Scientists have been offering information and issuing warnings about climate change for years. Though the rhetoric and some of the examples change with each subsequent report, the trend is toward greater urgency.
Scientists haven’t quite yet declared that human activity is killing the planet — though that’s heard elsewhere — but they’re doing their best to make us realize that we’re making Earth less livable.
The most recent report from the U.N. Intergovern-mental Panel on Climate Change (IPCC), released this week, might not have much more impact than its predecessors. If history is any guide, it will motivate some people in many countries and attract vocal criticism, perhaps even denunciation, from naysayers, political and otherwise.
More than previous reports, this one splits its attention. Although the damage already done might not be irreparable, it is serious enough that humans need to focus not just on preventing catastrophes but adapting to changes already well under way. Scientists are saying that even if people and nations got serious — today — we won’t have much immediate impact on changes already under way.
Already, for instance, climate change has affected ecosystems, water supplies, agriculture, coastlines the world over and species, more of which are migrating or becoming endangered or extinct.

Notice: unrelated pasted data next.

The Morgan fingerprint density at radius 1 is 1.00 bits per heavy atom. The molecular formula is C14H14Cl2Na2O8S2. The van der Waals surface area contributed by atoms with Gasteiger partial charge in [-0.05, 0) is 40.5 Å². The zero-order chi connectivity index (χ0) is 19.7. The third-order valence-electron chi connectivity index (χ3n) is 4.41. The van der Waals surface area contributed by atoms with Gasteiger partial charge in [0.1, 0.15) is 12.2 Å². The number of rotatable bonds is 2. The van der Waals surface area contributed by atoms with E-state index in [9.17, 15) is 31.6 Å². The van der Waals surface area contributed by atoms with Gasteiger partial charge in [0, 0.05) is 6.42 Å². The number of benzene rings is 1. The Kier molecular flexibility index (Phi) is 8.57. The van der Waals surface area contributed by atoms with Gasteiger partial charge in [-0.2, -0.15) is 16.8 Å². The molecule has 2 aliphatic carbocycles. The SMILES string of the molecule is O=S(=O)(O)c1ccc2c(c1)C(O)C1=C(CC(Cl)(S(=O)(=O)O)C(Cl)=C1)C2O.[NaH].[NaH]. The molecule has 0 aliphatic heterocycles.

Rajendra K. Pachauri, the IPCC chair, acknowledges that all those factors are clear evidence of the need for the international community to begin adapting and making often unpleasant choices.
Said Dr. Pachauri: “The world has to take this report seriously because there are implications for security of food supply, impacts of extreme events on morbidity and mortality, severe and irreversible impacts on species, and a risk of crossing various tipping points because of increasing temperatures.”
Vincente Barros, co-chair of the IPCC working group, added, “We live in an era of manmade climate change. In many cases, we are not prepared for the climate-related risks we already face.”
Those risks are evident worldwide, including in our own country. Not only has prolonged drought — drought that some scientists fear could last years — scarred Texas and California, but storms in winter and summer in other parts of the country are growing more violent and frequent.
Said Dr. Barros: “Part of the reason adaptation is so important is that the world faces a host of risks from climate change already baked into the climate system due to past emissions and infrastructure.”
If we’re not going to take the necessary measures to fight or even begin to reverse climate change — by reducing our collective reliance on fossil fuels and toxic emissions — we ought to prepare to adapt to an increasingly hostile environment.